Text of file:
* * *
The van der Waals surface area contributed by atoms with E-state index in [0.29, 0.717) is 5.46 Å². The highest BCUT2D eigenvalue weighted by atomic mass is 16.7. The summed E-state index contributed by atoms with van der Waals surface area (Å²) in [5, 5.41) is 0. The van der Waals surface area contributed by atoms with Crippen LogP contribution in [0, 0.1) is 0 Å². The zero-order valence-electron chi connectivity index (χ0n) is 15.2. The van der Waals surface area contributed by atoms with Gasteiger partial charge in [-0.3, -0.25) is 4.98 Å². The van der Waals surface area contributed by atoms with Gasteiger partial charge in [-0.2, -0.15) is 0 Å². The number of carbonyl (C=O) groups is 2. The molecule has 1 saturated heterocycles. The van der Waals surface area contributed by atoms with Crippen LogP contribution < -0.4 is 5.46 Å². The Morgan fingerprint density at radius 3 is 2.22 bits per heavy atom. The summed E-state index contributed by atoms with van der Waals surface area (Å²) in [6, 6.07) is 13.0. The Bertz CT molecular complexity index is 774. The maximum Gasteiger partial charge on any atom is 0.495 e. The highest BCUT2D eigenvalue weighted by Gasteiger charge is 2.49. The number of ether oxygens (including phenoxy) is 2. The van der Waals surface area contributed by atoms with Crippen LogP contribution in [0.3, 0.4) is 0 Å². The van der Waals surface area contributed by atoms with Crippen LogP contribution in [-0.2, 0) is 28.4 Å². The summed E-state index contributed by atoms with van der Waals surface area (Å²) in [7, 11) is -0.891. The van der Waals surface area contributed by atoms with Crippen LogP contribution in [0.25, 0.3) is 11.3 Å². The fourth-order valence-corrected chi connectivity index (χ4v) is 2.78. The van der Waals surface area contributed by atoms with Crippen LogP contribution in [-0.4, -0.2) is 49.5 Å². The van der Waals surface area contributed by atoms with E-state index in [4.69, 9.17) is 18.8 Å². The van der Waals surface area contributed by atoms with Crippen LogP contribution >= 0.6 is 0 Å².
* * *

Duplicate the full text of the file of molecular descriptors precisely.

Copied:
The van der Waals surface area contributed by atoms with E-state index in [0.29, 0.717) is 5.46 Å². The highest BCUT2D eigenvalue weighted by atomic mass is 16.7. The summed E-state index contributed by atoms with van der Waals surface area (Å²) in [5, 5.41) is 0. The van der Waals surface area contributed by atoms with Crippen LogP contribution in [0, 0.1) is 0 Å². The zero-order valence-electron chi connectivity index (χ0n) is 15.2. The van der Waals surface area contributed by atoms with Gasteiger partial charge in [-0.3, -0.25) is 4.98 Å². The van der Waals surface area contributed by atoms with Gasteiger partial charge in [-0.2, -0.15) is 0 Å². The number of carbonyl (C=O) groups is 2. The molecule has 1 saturated heterocycles. The van der Waals surface area contributed by atoms with Crippen LogP contribution < -0.4 is 5.46 Å². The Morgan fingerprint density at radius 3 is 2.22 bits per heavy atom. The summed E-state index contributed by atoms with van der Waals surface area (Å²) in [6, 6.07) is 13.0. The Bertz CT molecular complexity index is 774. The maximum Gasteiger partial charge on any atom is 0.495 e. The highest BCUT2D eigenvalue weighted by Gasteiger charge is 2.49. The number of ether oxygens (including phenoxy) is 2. The van der Waals surface area contributed by atoms with Crippen LogP contribution in [0.3, 0.4) is 0 Å². The van der Waals surface area contributed by atoms with Crippen LogP contribution in [-0.2, 0) is 28.4 Å². The summed E-state index contributed by atoms with van der Waals surface area (Å²) in [7, 11) is -0.891. The van der Waals surface area contributed by atoms with Crippen LogP contribution in [0.25, 0.3) is 11.3 Å². The fourth-order valence-corrected chi connectivity index (χ4v) is 2.78. The van der Waals surface area contributed by atoms with Crippen LogP contribution in [-0.4, -0.2) is 49.5 Å². The van der Waals surface area contributed by atoms with E-state index in [4.69, 9.17) is 18.8 Å². The van der Waals surface area contributed by atoms with Crippen LogP contribution >= 0.6 is 0 Å².